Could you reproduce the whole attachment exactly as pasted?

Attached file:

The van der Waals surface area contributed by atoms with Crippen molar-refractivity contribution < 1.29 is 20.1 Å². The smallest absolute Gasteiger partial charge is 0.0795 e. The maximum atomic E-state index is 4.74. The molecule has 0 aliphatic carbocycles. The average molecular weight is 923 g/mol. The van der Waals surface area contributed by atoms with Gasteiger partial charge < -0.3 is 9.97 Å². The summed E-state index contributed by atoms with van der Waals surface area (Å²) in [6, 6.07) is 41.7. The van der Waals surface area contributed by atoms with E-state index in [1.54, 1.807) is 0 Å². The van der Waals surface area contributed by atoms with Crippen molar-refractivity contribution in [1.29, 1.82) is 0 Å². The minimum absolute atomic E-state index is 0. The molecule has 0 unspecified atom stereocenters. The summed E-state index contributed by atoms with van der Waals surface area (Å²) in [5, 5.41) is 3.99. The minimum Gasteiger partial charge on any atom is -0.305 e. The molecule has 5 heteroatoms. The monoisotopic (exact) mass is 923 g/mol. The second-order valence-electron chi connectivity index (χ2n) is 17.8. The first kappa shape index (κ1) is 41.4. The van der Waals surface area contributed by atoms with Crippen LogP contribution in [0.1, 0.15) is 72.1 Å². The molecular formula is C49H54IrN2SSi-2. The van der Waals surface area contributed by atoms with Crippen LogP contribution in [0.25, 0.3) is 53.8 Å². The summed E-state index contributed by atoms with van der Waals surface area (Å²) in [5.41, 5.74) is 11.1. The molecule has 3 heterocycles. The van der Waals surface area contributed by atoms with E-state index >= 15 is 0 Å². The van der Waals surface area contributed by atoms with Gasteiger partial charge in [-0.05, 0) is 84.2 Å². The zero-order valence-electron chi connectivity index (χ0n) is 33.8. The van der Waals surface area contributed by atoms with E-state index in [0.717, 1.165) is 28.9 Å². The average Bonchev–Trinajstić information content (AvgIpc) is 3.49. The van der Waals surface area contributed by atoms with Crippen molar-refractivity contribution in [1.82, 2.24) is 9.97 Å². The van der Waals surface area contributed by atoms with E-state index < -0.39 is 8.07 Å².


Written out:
The van der Waals surface area contributed by atoms with Crippen molar-refractivity contribution < 1.29 is 20.1 Å². The smallest absolute Gasteiger partial charge is 0.0795 e. The maximum atomic E-state index is 4.74. The molecule has 0 aliphatic carbocycles. The average molecular weight is 923 g/mol. The van der Waals surface area contributed by atoms with Gasteiger partial charge < -0.3 is 9.97 Å². The summed E-state index contributed by atoms with van der Waals surface area (Å²) in [6, 6.07) is 41.7. The van der Waals surface area contributed by atoms with E-state index in [1.54, 1.807) is 0 Å². The van der Waals surface area contributed by atoms with Crippen molar-refractivity contribution in [1.29, 1.82) is 0 Å². The minimum absolute atomic E-state index is 0. The molecule has 0 unspecified atom stereocenters. The summed E-state index contributed by atoms with van der Waals surface area (Å²) in [5, 5.41) is 3.99. The minimum Gasteiger partial charge on any atom is -0.305 e. The molecule has 5 heteroatoms. The monoisotopic (exact) mass is 923 g/mol. The second-order valence-electron chi connectivity index (χ2n) is 17.8. The first kappa shape index (κ1) is 41.4. The van der Waals surface area contributed by atoms with Crippen LogP contribution in [0.1, 0.15) is 72.1 Å². The molecular formula is C49H54IrN2SSi-2. The van der Waals surface area contributed by atoms with Crippen LogP contribution in [0.25, 0.3) is 53.8 Å². The summed E-state index contributed by atoms with van der Waals surface area (Å²) in [5.41, 5.74) is 11.1. The molecule has 3 heterocycles. The van der Waals surface area contributed by atoms with E-state index >= 15 is 0 Å². The van der Waals surface area contributed by atoms with Gasteiger partial charge in [-0.05, 0) is 84.2 Å². The zero-order valence-electron chi connectivity index (χ0n) is 33.8. The van der Waals surface area contributed by atoms with E-state index in [0.717, 1.165) is 28.9 Å². The average Bonchev–Trinajstić information content (AvgIpc) is 3.49. The van der Waals surface area contributed by atoms with Crippen molar-refractivity contribution in [1.82, 2.24) is 9.97 Å². The van der Waals surface area contributed by atoms with E-state index < -0.39 is 8.07 Å².